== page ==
Since bitcoin’s creation in 2009, the world has been going back and forth on the future of cryptocurrency. There are strong opinions on both sides, with one claiming that it’s a practical and unavoidable byproduct of digital progress and others warning of impending doom. With such opposing opinions being thrown about, it is hard to know what to believe. Let’s take a closer look.
What are the Benefits?
Any champions of cryptocurrency are quick to list its convenience. It is available to virtually anyone with internet access. Transfers are quick, confidential and painless, requiring fewer details and no third parties. It’s arguably the easiest, cheapest and fastest way to get money from one side of the globe to the other.
Because there are no banks involved, borders are nearly irrelevant in the cryptocurrency world. Digital currency opens up the global economy to the developing world like never before, expounding its potential exponentially. Additionally, exchange rates stay out of the picture, as do exchanging fees. Cryptocurrencies have a universal, set value, making transactions simpler and cheaper.
This proves particularly handy when purchasing expensive property, such as real-estate or art, by cutting out a proportionately large third-party expense (i.e .for brokers or lawyers). The cryptocurrency database provides a secure channel for two-party transactions.
Risks of Cryptocurrency
Cryptocurrencies are still new enough to be plagued by price fluctuations. If the public can stomach the uncertainty and continue adopting the relevant technologies, then the future is bright for digital currencies. The naysayers claim that this will take too long and volatility will turn the mainstream user off.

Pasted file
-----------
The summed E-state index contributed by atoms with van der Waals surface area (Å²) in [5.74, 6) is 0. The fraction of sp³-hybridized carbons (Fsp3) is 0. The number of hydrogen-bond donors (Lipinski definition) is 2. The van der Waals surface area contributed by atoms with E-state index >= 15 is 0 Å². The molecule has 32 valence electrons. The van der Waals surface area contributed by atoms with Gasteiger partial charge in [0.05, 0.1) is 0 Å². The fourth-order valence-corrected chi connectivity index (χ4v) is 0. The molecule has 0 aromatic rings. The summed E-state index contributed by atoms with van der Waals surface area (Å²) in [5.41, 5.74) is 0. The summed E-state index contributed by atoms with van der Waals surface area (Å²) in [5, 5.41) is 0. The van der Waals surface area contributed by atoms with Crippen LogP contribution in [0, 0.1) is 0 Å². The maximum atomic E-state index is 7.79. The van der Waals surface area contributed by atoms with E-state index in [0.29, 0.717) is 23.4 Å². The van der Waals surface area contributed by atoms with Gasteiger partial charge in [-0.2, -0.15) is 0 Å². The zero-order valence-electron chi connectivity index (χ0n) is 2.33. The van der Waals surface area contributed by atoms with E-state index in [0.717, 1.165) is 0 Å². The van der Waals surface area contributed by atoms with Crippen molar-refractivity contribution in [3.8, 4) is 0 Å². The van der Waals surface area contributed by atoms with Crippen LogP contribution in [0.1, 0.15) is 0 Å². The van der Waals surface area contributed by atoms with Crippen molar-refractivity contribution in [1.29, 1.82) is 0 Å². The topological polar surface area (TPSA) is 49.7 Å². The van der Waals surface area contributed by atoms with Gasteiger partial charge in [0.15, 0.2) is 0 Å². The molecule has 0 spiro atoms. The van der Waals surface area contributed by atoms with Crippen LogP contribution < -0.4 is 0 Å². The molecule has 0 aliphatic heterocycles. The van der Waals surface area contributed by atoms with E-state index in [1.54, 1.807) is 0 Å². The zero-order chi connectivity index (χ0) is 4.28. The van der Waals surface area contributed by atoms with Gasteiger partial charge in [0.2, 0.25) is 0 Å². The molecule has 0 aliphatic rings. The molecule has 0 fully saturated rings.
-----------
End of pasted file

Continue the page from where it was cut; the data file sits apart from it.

While security has always been considered a strength compared to other currencies, large-scale crypto thefts have taken center stage recently. The latest and biggest theft is the $500 million stolen from Japan’s Coincheck last week. The same security measures that keep this digital wealth safe, also make it easy for owners to be locked out, with no else able to access their “account” either. To date, more than 3 million bitcoins have simply disappeared.
Hackers love going after cryptocurrencies because as soon as they are stolen, they function as instant, usable cash, unlike social security or credit card information. To counter the onslaught of hackers, people are beginning to save their wealth offline in a digital “safe.”
Once transactions are made there is no going back, i.e. no buyer protection. This problem could be solved by involving a third party, but then we lose the ease and two-party characteristics that made cryptocurrency advantageous in the first place.
Do we even need to mention bitcoin at this point? Bitcoin was the trailblazer in the cryptocurrency universe, the first to harness the potential of a decentralized, public database. Today, it is still considered the standard, but others are cropping up left and right.
Litecoin, developed by MIT grad Charlie Lee, is accepted by many merchants, who appreciate its particularly fast processing times. Ethereum, second only to bitcoin in terms of market capitalization, offers up its own currency — ether — to users of its platform. Zcash provides a more private form of cryptocurrency, with only select details made visible. Ripple is a centralized platform used by banks to make transactions. Then there’s Dash, Cardano ADA, Stellar XML…the list goes on and on.
While the number of cryptocurrencies will continue growing along with digitalization, no two are exactly the same. Many have been designed for specific purposes or with unique values (speed, secrecy, etc.). The digital currency landscape evolves constantly. Blink and it will have changed again.
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